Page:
Friday, July 22, 2016

The people who invented rape hysteria accuse Donald Trump of having a dark, fearful vision

This is not a defense of Donald Trump. This is not a post to suggest that Donald made a great acceptance speech last night or a poor one. I am not interested in that here.

This is about the double-standard of the people who dominate the public discourse about politics.

After Trump's speech, news outlet after news outlet ripped Trump's speech as "dark" and criticized his vision of America as "fearful."

The people bemoaning Trump's speech include the gender extremists who dominate the public discourse on sexual assault. Take Salon, for instance. It has a headline that reads as follows: "Trump’s terrifying speech: Fear and xenophobia become the GOP’s official platform. The dark, fearful vision laid out by the Republican presidential nominee represents a nadir for our politics."

The irony is that Salon is perhaps the greatest purveyor of rape hysteria in America. Examples: here, here, here, here, here, here and here. And that's just a few I grabbed in a few seconds--we could fill this blog with dark Salon pieces on rape that vilify men, especially college men.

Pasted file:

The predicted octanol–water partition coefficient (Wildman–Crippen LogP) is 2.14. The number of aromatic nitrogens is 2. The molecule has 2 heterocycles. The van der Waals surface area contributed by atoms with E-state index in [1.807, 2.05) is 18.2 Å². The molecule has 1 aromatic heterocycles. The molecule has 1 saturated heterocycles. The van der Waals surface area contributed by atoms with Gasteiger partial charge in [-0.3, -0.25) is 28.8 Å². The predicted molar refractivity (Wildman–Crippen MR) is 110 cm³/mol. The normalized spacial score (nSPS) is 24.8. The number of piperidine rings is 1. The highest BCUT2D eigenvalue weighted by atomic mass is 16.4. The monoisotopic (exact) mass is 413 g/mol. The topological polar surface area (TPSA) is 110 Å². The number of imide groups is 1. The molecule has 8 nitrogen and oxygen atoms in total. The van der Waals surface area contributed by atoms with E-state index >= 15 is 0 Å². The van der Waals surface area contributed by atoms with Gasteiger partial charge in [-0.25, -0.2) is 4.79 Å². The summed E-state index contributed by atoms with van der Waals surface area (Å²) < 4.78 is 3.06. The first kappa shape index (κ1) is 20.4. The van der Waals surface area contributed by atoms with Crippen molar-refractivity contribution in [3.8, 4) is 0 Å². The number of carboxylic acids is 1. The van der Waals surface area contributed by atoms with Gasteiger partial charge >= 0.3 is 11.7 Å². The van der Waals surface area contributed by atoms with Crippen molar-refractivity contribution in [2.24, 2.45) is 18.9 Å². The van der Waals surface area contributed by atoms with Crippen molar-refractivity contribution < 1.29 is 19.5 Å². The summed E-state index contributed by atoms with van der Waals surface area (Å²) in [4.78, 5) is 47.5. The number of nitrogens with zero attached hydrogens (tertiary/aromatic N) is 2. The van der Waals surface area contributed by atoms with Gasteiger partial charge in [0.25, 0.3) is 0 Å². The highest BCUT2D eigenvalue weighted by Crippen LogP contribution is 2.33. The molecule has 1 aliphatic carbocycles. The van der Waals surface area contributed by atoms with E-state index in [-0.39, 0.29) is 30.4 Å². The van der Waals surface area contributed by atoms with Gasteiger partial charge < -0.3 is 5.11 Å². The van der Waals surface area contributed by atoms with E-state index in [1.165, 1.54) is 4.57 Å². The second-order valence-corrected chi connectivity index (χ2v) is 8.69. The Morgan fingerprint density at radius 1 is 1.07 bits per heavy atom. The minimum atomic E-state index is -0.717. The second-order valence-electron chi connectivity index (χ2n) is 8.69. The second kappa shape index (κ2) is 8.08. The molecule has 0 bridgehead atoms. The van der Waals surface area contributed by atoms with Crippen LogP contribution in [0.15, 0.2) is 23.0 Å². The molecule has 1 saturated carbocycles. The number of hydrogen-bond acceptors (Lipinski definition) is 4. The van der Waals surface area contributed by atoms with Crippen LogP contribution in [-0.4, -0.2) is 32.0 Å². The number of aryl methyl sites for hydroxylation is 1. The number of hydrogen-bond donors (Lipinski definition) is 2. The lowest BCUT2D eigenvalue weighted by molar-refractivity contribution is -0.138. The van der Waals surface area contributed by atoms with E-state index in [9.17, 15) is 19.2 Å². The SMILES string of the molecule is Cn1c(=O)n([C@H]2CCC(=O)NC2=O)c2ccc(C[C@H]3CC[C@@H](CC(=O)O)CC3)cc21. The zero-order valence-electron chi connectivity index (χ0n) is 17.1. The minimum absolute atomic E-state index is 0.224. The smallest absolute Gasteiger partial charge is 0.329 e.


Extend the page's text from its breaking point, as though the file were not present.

These people  own "dark." They invented it. And the "dark" they peddle is a confection of lies and even bigger lies. Donald Trump is a combination of Pollyanna and Mother Teresa compared to these banshees.

The people wringing their hands because Donald Trump is too "dark" unflinchingly demonize college men and reduce them to vile caricature, insist that college campuses are rape pits, claim with a straight face that women don't lie about rape, and preach that due process for men accused of rape on campus is a luxury college women can't afford. They buy into an untruth that even RAINN, the preeminent anti-rape organization in America, denounced: the "rape culture" meme.